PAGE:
Desperate Years

After conquering Poland, Hitler menaces the rest of Europe. Churchill's reply: "We shall never surrender"

  • Share
  • Read Later

Exiled Thucydides knew

All that a speech can say

About Democracy,

And what dictators do . . .

The habit-forming pain,

Mismanagement and grief:

We must suffer them all again.

-- SEPTEMBER 1, 1939, by W.H. AUDEN*

If one man could be singled out as Hitler's most resolute and effective antagonist, it was Winston Leonard Spencer Churchill. On the day the Germans attacked Poland, he was 64 years old and had held no Cabinet post in ten years. Yet in all the West, his was the voice that had most forcefully denounced Hitler, most prophetically warned that Britain must rearm to resist him. While Parliament approved the Munich agreement, Churchill called it "a total and unmitigated defeat." He said of Neville Chamberlain, "In the depths of that dusty soul, there is nothing but abject surrender."

Churchill was no hero to the House of Commons, though. Conservative regulars mistrusted him for his 20-year defection to the Liberals, while liberals blamed him for the ill-fated British intervention in Russia in 1918-19. He had a large ego and a sharp tongue, and he drank too much brandy, but he also had qualities that were to prove indispensable -- courage, eloquence, energy and a passionate determination to save British democracy. No sooner had the Germans invaded Poland than Chamberlain reluctantly invited his chief critic to No. 10 Downing Street and asked him to join the Cabinet; Churchill thereupon became First Lord of the Admiralty. "Churchill in the Cabinet," Goring said when he heard the news. "That means war is really on."

Unlike Chamberlain, Churchill was determined to go on the attack and persuaded his Cabinet colleagues to stage a spectacular landing in northern Norway. His original scheme was to intervene in the Russo-Finnish war, which Stalin had launched on Nov. 30, 1939. Finland's well-trained and determined army of 300,000 had fought the Red Army to a standstill. Churchill's plan was to land a British expeditionary force at the northern Norwegian port of Narvik, cut across to the Swedish iron mines at Gallivare (which provided Hitler with almost 50% of the iron he needed for his war machine), then join the Finnish resistance. Before Churchill could get his force under way, however, the Soviets overwhelmed the Finns in March 1940.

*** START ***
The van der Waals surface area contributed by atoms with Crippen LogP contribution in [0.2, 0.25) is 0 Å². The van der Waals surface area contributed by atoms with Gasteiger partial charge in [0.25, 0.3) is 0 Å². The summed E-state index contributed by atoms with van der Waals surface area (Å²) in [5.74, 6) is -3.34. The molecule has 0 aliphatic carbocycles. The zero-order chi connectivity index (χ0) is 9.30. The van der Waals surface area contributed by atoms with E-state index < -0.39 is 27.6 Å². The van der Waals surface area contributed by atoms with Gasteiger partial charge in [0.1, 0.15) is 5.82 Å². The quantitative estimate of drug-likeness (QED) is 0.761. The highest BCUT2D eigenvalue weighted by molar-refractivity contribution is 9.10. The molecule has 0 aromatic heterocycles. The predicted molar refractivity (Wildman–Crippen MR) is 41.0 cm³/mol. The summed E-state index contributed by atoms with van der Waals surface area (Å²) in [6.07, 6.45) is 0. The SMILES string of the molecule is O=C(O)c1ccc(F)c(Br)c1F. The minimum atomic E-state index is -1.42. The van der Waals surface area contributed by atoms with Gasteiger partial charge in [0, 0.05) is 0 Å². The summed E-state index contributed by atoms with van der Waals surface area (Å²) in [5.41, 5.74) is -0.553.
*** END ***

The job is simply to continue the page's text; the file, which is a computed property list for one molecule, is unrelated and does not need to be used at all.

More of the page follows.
Still determined to intercept those shipments of Swedish iron ore flowing south from Narvik to Hitler, Churchill then worked out a plan to lay mines along the Norwegian coast and even to seize the main Norwegian ports. That was supposed to begin April 8, 1940, but Hitler learned of the plan. British troops were already embarked in Scotland when the news came that the Germans were moving to land in both Denmark and Norway.

The virtually unopposed conquest of Denmark took only a few hours. Casualties on both sides totaled 56. Norway offered somewhat more resistance. As a German naval task force steamed up the fjord leading to Oslo, the Oscarsborg Fort outside the capital opened fire with its turn-of-the-century German cannons and sank the heavy cruiser Blucher, killing more than 1,000 Germans. Among them were Gestapo agents under orders to seize King Haakon VII. Reprieved, the 67-year-old King fled northward on a railroad train, along with the national gold supply, 23 tons of it.

  1. Previous Page
  2. 1
  3. 2
  4. 3
  5. 4
  6. 5
  7. 6
  8. 7
  9. 8
  10. 9
  11. 10
  12. 11